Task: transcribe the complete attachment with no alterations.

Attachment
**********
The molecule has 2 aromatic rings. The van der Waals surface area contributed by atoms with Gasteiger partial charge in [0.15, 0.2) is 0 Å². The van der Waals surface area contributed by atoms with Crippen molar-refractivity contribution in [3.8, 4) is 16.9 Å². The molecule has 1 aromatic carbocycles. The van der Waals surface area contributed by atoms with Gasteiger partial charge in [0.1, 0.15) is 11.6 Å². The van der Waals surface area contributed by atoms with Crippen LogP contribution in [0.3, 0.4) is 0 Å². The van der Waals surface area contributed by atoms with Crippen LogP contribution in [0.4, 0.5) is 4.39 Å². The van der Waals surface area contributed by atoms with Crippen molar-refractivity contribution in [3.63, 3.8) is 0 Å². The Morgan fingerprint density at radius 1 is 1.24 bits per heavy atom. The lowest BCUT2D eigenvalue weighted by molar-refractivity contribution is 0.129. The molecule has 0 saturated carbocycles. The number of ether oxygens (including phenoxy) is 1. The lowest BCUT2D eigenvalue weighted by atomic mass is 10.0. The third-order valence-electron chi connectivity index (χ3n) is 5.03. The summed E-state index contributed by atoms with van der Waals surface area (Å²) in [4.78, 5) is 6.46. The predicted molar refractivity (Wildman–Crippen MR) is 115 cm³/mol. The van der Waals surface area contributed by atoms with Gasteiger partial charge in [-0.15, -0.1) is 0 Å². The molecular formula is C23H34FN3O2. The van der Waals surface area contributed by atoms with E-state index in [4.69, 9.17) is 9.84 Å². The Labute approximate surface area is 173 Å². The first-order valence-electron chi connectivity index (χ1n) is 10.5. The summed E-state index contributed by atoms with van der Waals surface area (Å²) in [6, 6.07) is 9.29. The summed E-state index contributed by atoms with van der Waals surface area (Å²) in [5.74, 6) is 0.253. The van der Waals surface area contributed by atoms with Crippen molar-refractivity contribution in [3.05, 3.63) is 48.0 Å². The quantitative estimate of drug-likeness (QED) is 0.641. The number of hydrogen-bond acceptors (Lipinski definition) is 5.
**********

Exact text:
The molecule has 2 aromatic rings. The van der Waals surface area contributed by atoms with Gasteiger partial charge in [0.15, 0.2) is 0 Å². The van der Waals surface area contributed by atoms with Crippen molar-refractivity contribution in [3.8, 4) is 16.9 Å². The molecule has 1 aromatic carbocycles. The van der Waals surface area contributed by atoms with Gasteiger partial charge in [0.1, 0.15) is 11.6 Å². The van der Waals surface area contributed by atoms with Crippen LogP contribution in [0.3, 0.4) is 0 Å². The van der Waals surface area contributed by atoms with Crippen LogP contribution in [0.4, 0.5) is 4.39 Å². The van der Waals surface area contributed by atoms with Crippen molar-refractivity contribution in [3.63, 3.8) is 0 Å². The Morgan fingerprint density at radius 1 is 1.24 bits per heavy atom. The lowest BCUT2D eigenvalue weighted by molar-refractivity contribution is 0.129. The molecule has 0 saturated carbocycles. The number of ether oxygens (including phenoxy) is 1. The lowest BCUT2D eigenvalue weighted by atomic mass is 10.0. The third-order valence-electron chi connectivity index (χ3n) is 5.03. The summed E-state index contributed by atoms with van der Waals surface area (Å²) in [4.78, 5) is 6.46. The predicted molar refractivity (Wildman–Crippen MR) is 115 cm³/mol. The van der Waals surface area contributed by atoms with Gasteiger partial charge in [-0.15, -0.1) is 0 Å². The molecular formula is C23H34FN3O2. The van der Waals surface area contributed by atoms with E-state index in [4.69, 9.17) is 9.84 Å². The Labute approximate surface area is 173 Å². The first-order valence-electron chi connectivity index (χ1n) is 10.5. The summed E-state index contributed by atoms with van der Waals surface area (Å²) in [6, 6.07) is 9.29. The summed E-state index contributed by atoms with van der Waals surface area (Å²) in [5.74, 6) is 0.253. The van der Waals surface area contributed by atoms with Crippen molar-refractivity contribution in [3.05, 3.63) is 48.0 Å². The quantitative estimate of drug-likeness (QED) is 0.641. The number of hydrogen-bond acceptors (Lipinski definition) is 5.